Was prison frightening? “I was on a landing with pretty hairy people but I never had a problem in prison with anybody and that’s probably testament to my ability to adapt and to fit in,” he says. “To a degree, it was a scam of a different kind, because I had to put on a mask and pretend I was somebody else. Talk the talk.”

For him the worst part of the experience was worrying about his mother, who had been diagnosed with Alzheimer’s. He had two six-minute calls home each day. “There were times where she wouldn’t pick up the phone and my head would just melt. I’d be getting the chaplain to ring home and see was everything okay. At the time of her life where she needed me most, I wasn’t there. That really hurt.”

When I took a break [from gambling], I’d be bombarded with offers. You can’t watch any kind of sporting event without being bombarded with ads

He lives with her now and he has good relationships with some, but not all, of his family. He stresses a few times that not all gambling addicts end up committing crimes (“Not all gambling addicts have a mind like mine”) and he hopes to repay the faith that his counsellors, teachers, family and friends have put in him. He’s doing the work, going to the GA meetings and trying to be better. He’s currently working with an organisation called Spéire Nua, which helps prisoners find employment, and another called the Bedford Row Family Project, which works with the families of prisoners. He’s planning to teach creative writing in prisons.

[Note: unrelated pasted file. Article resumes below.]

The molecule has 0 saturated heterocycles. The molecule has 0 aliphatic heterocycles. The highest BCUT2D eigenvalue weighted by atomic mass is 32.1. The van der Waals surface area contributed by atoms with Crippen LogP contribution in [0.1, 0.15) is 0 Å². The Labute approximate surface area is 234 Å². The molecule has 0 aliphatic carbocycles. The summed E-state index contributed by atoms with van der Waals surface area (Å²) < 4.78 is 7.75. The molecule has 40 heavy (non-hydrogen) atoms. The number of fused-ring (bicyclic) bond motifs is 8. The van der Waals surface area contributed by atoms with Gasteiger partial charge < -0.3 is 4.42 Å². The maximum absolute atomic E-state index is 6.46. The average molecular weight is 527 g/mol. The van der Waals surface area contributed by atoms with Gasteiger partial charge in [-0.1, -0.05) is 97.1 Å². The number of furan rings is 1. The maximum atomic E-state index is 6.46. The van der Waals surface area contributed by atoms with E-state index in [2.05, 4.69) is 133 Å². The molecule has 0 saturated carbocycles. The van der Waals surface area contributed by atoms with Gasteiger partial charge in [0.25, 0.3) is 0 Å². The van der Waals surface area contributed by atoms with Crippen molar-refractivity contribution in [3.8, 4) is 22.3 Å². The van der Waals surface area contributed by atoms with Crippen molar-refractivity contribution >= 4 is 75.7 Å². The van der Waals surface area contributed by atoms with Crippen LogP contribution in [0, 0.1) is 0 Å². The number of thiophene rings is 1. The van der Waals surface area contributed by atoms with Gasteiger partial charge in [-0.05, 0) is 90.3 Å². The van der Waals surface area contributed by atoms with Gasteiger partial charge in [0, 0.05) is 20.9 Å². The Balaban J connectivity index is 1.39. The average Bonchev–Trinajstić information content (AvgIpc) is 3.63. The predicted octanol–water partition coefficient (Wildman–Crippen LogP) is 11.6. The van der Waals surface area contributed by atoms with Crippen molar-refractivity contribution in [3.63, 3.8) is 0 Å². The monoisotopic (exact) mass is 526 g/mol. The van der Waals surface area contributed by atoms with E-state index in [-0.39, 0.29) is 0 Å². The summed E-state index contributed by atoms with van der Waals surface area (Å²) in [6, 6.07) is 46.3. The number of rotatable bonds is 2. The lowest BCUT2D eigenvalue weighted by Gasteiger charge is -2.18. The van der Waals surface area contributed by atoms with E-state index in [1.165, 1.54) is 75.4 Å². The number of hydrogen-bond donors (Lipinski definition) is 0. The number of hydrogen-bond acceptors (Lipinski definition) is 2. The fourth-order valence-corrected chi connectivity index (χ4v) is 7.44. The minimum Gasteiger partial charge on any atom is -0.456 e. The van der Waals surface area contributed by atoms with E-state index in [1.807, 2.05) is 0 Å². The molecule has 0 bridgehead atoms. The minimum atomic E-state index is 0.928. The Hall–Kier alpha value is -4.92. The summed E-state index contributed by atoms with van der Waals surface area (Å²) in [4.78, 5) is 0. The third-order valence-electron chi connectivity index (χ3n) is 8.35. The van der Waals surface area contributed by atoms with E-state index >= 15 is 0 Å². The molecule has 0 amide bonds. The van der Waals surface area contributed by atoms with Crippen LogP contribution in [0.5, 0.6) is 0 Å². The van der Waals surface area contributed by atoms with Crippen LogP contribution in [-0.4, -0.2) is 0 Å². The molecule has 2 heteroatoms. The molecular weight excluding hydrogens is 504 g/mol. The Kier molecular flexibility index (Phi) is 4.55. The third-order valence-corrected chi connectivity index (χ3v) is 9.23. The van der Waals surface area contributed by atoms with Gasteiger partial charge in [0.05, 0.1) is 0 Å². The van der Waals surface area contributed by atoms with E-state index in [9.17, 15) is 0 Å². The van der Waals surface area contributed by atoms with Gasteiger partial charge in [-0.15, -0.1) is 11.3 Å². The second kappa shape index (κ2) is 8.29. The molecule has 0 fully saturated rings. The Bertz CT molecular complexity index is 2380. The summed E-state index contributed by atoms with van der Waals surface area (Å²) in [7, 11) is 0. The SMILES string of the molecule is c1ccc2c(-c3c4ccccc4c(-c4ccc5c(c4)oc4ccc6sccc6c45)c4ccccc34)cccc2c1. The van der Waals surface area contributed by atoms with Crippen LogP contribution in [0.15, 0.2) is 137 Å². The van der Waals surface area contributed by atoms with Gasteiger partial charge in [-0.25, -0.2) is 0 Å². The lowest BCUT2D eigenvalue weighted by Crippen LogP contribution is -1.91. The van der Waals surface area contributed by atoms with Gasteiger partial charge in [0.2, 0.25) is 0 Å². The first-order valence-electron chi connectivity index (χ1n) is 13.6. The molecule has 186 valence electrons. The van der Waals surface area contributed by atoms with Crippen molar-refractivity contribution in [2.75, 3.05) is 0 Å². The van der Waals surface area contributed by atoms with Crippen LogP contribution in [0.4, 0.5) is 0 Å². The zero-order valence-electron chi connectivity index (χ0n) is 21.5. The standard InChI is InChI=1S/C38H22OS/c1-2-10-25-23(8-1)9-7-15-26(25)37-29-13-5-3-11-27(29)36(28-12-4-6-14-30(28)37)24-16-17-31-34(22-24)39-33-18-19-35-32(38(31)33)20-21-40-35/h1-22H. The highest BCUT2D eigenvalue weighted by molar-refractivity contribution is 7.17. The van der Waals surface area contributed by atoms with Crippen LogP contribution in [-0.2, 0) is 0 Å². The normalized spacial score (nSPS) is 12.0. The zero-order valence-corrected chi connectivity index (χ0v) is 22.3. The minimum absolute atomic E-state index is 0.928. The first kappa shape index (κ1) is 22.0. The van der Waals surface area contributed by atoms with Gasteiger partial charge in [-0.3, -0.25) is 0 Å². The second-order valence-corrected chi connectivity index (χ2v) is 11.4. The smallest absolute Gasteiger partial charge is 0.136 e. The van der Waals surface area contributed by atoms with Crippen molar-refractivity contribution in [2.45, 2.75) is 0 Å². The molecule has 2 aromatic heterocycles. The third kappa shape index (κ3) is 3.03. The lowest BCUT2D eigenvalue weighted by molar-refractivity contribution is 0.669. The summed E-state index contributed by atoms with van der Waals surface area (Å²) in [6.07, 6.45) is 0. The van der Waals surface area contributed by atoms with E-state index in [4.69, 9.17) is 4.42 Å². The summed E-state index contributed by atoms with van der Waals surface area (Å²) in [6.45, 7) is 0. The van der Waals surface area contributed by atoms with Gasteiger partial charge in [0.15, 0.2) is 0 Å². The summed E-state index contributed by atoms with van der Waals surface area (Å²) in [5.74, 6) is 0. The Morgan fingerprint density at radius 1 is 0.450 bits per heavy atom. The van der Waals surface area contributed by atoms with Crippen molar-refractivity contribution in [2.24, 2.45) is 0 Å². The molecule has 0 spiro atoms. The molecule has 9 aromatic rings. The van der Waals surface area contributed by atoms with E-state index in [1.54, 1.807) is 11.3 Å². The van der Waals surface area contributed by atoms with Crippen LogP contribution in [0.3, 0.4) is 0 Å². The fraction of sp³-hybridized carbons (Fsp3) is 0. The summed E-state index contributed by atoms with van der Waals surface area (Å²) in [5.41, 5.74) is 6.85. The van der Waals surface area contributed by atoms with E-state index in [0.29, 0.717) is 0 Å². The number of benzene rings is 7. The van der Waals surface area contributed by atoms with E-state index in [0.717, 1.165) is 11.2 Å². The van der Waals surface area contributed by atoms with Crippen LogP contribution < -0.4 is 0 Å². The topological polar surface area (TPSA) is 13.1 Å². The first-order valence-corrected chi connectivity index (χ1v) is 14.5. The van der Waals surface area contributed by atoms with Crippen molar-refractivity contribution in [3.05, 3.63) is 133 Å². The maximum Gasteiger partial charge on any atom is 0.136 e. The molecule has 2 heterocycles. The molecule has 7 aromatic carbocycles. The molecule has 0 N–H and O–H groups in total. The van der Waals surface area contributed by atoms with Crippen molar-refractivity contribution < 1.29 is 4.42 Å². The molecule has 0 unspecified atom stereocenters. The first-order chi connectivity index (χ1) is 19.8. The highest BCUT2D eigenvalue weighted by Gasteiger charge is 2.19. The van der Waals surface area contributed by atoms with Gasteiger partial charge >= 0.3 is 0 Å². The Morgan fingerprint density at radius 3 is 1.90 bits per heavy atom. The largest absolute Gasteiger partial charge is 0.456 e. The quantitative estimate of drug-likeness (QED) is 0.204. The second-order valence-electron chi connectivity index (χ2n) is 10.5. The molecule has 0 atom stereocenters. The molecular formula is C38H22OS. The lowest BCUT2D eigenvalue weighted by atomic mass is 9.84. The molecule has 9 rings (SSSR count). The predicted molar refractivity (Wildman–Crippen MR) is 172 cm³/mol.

He is also hopeful that the upcoming Gambling Regulation Bill will force the industry to take stock of the havoc caused by problem gambling. He recalls big operators inducing him with free trips and tickets to events at the height of his addiction. “When I took a break [from gambling], I’d be bombarded with offers. You can’t watch any kind of sporting event without being bombarded with ads.”

Early on, when he was in Portlaoise, he requested his information file from one of the large gambling companies under GDPR legislation. “I got called down to reception in the prison and I got handed a box, not an envelope, a box. I was walking out the door and the officer called me back: ‘You can come back for the other one.’”